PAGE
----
International activist groups, Mexican prosecutors and a dog trained to sniff out memory devices joined forces this month to catch a suspected pedophile in Mexico City.

First, Free a Girl, a Netherlands-based anti-trafficking group, alerted activists from the American organization Operation Underground Railroad that Jason Maatman, a Dutchman who was an outspoken advocate of having sex with children, had gone to Mexico after fleeing pending legal proceedings in the Netherlands.

Maatman apparently thought that Mexico’s lax law enforcement would allow him to act freely in Mexico City, a metropolis of 21 million people where most crimes go unpunished.

But he wasn’t counting on Hidu, a recent graduate of an academy that teaches dogs to sniff out triphenylphosphine oxide, or TPPO, a chemical coating used on electronic devices like flash drives and memory cards.

“Three weeks ago, we learned that Nelson M. seemed to be active in Mexico, and was a serious danger to children,” said Evelien Hölsken, director of Free a Girl. She noted that the group contacted Operation Underground Railroad “and we asked if they could start an investigation.”

Maatman was reportedly so sure of himself that he openly discussed his online activities. But Mexican prosecutors were willing to collaborate with non-governmental organizations.

Operation Underground Railroad quickly set up a plan to lure Maatman into a trap, using the chat rooms and social media spaces in which he was active.

“We were able to confirm that he was in Mexico and then talk to him in different chat rooms. He told us: ‘I’m in a very dangerous area. I don’t want to give them my address. I don’t want them to come see me, but they can come see me at a gas station,'” said Matt Osborne, director of global operations for the group.

Detectives from the Mexico City prosecutor’s office were waiting when Maatman showed up at a bus station near a gas station on the outskirts of the city’s main park on June 5.

The attorney general of Mexico City, Ernestina Godoy, said that a pistol and several doses of cocaine were found in Maatman’s possession.

Maatman is detained in a prison in the country’s capital accused of human trafficking and possession of drugs and weapons. He does not have a registered attorney and could not be reached for comment.

“We understand that he was getting offers from other people who wanted to go into business with him,” apparently to sell or monetize sexually explicit material featuring young children, Osborne said. “He said he needed money,” she added.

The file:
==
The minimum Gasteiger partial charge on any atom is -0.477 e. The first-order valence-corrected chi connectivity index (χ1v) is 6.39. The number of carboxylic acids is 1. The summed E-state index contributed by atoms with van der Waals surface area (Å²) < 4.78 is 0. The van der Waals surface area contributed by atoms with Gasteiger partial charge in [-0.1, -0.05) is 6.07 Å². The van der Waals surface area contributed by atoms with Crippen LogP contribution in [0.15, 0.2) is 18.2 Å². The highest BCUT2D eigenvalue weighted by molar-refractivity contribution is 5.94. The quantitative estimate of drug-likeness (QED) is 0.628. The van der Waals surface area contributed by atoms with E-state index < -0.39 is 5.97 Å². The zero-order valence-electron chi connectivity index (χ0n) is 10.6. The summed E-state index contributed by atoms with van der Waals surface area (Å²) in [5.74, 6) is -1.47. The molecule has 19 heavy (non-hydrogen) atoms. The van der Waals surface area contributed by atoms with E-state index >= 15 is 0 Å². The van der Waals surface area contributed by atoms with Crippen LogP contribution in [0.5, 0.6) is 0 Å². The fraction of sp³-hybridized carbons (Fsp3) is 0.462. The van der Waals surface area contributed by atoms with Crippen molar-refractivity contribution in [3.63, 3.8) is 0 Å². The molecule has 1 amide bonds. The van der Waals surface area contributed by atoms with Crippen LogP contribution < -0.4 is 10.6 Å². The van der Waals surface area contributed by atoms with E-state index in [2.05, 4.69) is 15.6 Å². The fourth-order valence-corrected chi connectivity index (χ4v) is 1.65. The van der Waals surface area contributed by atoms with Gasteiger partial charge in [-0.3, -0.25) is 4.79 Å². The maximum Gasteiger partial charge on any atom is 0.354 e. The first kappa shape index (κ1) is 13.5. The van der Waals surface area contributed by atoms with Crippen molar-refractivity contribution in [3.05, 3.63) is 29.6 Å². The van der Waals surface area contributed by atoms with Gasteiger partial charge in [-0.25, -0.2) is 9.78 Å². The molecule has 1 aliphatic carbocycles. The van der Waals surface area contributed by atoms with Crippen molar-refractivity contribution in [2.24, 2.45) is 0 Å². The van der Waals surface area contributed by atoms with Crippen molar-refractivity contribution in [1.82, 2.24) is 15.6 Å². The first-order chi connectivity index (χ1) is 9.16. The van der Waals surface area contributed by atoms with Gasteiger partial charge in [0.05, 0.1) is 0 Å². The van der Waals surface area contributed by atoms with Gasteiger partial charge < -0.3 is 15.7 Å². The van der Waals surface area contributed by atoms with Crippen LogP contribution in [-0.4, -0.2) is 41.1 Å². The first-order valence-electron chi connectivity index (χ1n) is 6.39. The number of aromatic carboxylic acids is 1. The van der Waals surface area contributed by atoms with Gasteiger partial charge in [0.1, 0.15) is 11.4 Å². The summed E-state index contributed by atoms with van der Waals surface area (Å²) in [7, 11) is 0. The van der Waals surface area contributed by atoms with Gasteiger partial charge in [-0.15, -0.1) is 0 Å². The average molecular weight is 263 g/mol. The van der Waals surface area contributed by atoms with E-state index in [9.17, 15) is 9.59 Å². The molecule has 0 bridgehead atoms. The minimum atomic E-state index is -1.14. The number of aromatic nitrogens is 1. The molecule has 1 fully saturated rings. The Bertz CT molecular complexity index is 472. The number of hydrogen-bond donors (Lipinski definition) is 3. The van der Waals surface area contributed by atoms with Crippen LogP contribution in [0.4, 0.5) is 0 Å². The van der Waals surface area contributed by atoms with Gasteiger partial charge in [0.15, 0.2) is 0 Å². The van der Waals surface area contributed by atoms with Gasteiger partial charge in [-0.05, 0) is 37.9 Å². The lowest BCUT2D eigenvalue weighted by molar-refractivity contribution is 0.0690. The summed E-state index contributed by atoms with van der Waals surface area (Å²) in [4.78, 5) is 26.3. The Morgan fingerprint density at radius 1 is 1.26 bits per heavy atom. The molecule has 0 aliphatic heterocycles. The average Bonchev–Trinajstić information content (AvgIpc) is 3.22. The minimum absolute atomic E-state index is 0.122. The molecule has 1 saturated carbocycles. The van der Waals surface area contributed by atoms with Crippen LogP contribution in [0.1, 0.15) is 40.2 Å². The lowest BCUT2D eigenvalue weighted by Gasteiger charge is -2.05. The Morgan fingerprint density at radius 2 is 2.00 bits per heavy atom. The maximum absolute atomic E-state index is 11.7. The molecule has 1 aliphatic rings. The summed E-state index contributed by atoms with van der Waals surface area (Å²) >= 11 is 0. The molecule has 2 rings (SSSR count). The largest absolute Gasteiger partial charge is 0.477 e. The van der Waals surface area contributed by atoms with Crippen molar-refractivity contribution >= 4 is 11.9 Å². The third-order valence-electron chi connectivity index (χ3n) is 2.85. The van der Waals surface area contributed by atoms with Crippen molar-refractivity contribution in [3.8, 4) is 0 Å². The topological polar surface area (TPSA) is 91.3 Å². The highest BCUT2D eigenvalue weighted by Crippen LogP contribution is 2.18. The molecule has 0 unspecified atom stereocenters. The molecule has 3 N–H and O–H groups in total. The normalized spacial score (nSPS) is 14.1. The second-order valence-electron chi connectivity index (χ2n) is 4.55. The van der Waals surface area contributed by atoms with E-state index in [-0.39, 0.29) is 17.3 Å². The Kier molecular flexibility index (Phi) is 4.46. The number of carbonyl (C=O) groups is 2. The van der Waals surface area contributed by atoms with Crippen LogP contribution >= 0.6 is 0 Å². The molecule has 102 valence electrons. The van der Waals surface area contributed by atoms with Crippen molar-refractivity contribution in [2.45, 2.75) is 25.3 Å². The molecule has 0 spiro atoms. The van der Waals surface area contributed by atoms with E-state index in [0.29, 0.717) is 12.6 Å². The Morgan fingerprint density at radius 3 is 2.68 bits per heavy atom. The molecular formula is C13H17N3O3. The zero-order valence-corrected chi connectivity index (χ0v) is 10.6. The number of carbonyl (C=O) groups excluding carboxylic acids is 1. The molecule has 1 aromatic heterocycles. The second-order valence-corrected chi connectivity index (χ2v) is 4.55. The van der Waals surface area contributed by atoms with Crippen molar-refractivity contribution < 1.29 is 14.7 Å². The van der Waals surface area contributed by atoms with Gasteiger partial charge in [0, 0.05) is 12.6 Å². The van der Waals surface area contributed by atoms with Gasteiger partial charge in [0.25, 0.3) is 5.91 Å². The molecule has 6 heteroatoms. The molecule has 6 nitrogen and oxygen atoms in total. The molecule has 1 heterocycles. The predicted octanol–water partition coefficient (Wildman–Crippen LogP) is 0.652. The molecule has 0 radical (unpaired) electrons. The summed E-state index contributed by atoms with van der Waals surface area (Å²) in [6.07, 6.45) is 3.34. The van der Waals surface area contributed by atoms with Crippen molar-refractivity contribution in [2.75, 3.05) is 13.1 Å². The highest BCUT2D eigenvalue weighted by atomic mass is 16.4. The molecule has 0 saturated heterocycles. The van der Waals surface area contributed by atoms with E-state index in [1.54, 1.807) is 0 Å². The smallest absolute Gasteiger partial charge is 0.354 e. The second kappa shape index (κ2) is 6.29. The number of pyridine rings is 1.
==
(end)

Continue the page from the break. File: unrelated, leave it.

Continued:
The problem was that he had been stopped at a bus stop, not at his home, and no one knew where he lived. Nobody knew where he could have hidden the child sexual abuse material, which is usually in digital format.

City prosecutors used a network of street surveillance cameras to track Maatman’s movements to a seedy apartment he rented in an area on the city’s east side. Tall and with reddish hair, the Dutchman stood out in that area.

Once the police obtained a search warrant, that’s where Hidu came in; a black Lab who had been trained by Todd Jordan at his Jordan Detection K9 academy in Indianapolis, Indiana.

Triphenylphosphine oxide is a chemical used in small solid-state memory devices to prevent overheating. Its characteristic odor is enough for dogs to locate it.

Jordan began training accelerant detection dogs to look for evidence in potential arson cases where an accelerant may have been used; gasoline, for example.

But the electronics-sniffing dogs he has trained, now numbering 83, are in increasing demand as criminals now use USB sticks to store everything from contacts to cryptocurrency.

“I think electronics detection dogs have overtaken accelerator detection dogs because of the need for them and the way the world is right now,” Jordan said. “Everyone, every internet crime task force could use one of these.”

Hidu was new to the job; he had graduated just two weeks earlier and this was his first case. In fact, it was the first foreign case that any of Jordan’s dogs had ever had.

Operation Underground Railroad traveled with Hidu and his coach to Mexico City, where prosecutors were to search the apartment.

“From what I understand, there was a phone hidden in a laundry basket that smelled really bad; you know, dirty clothes in a corner that nobody went into,” Osborne said. “The dog found that phone.”

Hidu found more child pornography material taped to a wall behind a painting, Osborne said. “The dog sniffed out a couple of hard drives in some places in his apartment that were hard for humans to find, but the dog sniffed them out.”

Prosecutors said the disks and devices contained about 4 terabytes of child sexual abuse material.

Godoy, the prosecutor, credited Operation Underground Railroad and Hidu for their help in the operation.

“The message for those who attack a girl, a boy, an adolescent: In Mexico City there is no room for impunity, those who hurt or attack them will be searched, prosecuted and sentenced,” Godoy asserted.

Despite the arrest, some questions remain unanswered.

″Why was (Maatman) not included in an international search list?”, by the Dutch authorities, questioned Hölsken.


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